December 26, 2007


Traffic jam mystery solved by mathematicians: Mathematicians from the University of Exeter have solved the mystery of traffic jams by developing a model to show how major delays occur on our roads, with no apparent cause. (Physorg, 12/19/07)

Many traffic jams leave drivers baffled as they finally reach the end of a tail-back to find no visible cause for their delay.

Now, a team of mathematicians from the Universities of Exeter, Bristol and Budapest, have found the answer and published their findings in leading academic journal Proceedings of the Royal Society.

The team developed a mathematical model to show the impact of unexpected events such as a lorry pulling out of its lane on a dual carriageway. Their model revealed that slowing down below a critical speed when reacting to such an event, a driver would force the car behind to slow down further and the next car back to reduce its speed further still.

The result of this is that several miles back, cars would finally grind to a halt, with drivers oblivious to the reason for their delay. The model predicts that this is a very typical scenario on a busy highway (above 15 vehicles per km). The jam moves backwards through the traffic creating a so-called ‘backward travelling wave’, which drivers may encounter many miles upstream, several minutes after it was triggered.

On the bright side, people in cars deserve to be stuck.

Posted by Orrin Judd at December 26, 2007 12:02 AM

Took a team ... a team ... of mathematicians to figure that out, eh?

Posted by: ghostcat at December 26, 2007 12:46 AM

No doubt the "mathematicians" are women drivers.

Posted by: Brian at December 26, 2007 4:05 AM

Serious comment from an experienced driver who is neither a traffic engineer nor a mathematician: the wave effect described above seems related to following too closely. If drivers are keeping proper interval, the taffic stream should have enough compressibility to allow for minor adjusments without producing the wave of stopped cars.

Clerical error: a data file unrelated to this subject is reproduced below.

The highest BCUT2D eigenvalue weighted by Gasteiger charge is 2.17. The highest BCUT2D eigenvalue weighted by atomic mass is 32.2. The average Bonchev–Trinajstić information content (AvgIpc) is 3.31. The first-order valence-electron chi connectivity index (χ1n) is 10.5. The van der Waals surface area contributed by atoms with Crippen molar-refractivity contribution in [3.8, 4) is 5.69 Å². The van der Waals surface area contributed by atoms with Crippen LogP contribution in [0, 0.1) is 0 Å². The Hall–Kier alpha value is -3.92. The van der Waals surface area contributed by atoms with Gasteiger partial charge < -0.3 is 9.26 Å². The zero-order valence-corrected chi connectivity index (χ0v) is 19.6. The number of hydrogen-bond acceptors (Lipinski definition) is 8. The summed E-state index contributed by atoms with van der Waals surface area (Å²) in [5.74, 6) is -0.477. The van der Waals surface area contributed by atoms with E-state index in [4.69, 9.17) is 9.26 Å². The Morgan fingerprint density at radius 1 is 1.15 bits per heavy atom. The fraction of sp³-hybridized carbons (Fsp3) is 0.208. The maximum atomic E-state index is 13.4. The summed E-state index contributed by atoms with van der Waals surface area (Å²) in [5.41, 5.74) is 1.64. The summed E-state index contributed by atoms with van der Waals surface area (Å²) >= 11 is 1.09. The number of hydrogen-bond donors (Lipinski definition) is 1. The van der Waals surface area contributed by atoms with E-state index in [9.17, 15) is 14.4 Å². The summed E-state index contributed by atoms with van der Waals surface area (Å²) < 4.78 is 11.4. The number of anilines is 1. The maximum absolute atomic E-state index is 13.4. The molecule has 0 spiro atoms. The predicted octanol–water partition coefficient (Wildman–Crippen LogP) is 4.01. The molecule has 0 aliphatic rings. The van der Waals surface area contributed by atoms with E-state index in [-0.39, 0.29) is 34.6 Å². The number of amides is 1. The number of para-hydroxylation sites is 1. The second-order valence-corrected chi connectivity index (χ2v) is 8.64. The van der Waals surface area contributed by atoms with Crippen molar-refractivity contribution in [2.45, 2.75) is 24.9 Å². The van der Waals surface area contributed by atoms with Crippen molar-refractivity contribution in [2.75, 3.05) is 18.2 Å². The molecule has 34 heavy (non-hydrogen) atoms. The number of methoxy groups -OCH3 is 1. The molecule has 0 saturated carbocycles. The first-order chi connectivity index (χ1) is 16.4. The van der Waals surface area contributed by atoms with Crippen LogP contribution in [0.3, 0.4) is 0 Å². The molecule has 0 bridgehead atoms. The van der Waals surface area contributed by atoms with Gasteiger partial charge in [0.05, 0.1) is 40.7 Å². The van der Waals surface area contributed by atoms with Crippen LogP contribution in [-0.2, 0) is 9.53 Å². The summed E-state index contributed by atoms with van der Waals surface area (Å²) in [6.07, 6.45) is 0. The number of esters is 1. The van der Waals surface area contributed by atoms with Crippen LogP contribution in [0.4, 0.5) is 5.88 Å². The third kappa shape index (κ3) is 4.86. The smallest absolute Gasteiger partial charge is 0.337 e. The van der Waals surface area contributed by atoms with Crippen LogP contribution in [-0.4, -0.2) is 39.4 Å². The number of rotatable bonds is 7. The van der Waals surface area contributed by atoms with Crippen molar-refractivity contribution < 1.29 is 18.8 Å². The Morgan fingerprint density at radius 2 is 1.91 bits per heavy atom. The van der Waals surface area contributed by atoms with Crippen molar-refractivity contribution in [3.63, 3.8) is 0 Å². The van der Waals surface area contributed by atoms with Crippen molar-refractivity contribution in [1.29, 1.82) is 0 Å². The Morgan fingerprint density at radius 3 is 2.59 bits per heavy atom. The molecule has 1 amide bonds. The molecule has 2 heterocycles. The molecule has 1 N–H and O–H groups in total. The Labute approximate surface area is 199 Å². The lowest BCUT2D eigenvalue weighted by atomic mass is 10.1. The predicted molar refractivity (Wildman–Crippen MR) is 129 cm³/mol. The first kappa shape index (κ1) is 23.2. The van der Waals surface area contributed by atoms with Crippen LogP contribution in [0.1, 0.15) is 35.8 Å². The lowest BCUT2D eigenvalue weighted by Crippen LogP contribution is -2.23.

Posted by: Lou Gots at December 26, 2007 5:09 AM

Soon cars will carry mandatory devices that impose such distancing. Y'all will threaten to drive '68 Buicks instead....

Posted by: oj at December 26, 2007 8:26 AM

Actually, far from chugging along, Amtrak is late, system-wide, 30% of the time and 60% of the time on long-distance routes.

Posted by: Ibid at December 26, 2007 9:40 AM

Don't forget that passenger trains disrupt the flow of traffic on railroads because the cattle inside get restless at the slightest delay. Something that doesn't happen to wheat or lumber or autoparts or coal or containers from China.

God created railroads to carry freight, which is why Amtrak is the tool of Satan.

Posted by: Raoul Ortega at December 26, 2007 11:15 AM

Right on Raoul!

oj, my father-in-law had a pre-war (WW2) 12 cylinder Buick that bested a fire hydrant when my husband had his first driving lesson. Next best thing to a Hummer. I'd love to drive that car again – gas prices be d*mned.

Posted by: erp at December 26, 2007 12:54 PM

A '68 Buick Grand Sport? I'd live in traffic if I could have one of those.
Shoot, I could think of above five models from the '68 Buck line alone that I'd give a major organ to posses.

Posted by: Bryan at December 26, 2007 1:32 PM

I don't know what this article was going on about; my undergrad applied math degree included nearly a week on that nearly 20 years ago.

Posted by: Mike Earl at December 26, 2007 3:56 PM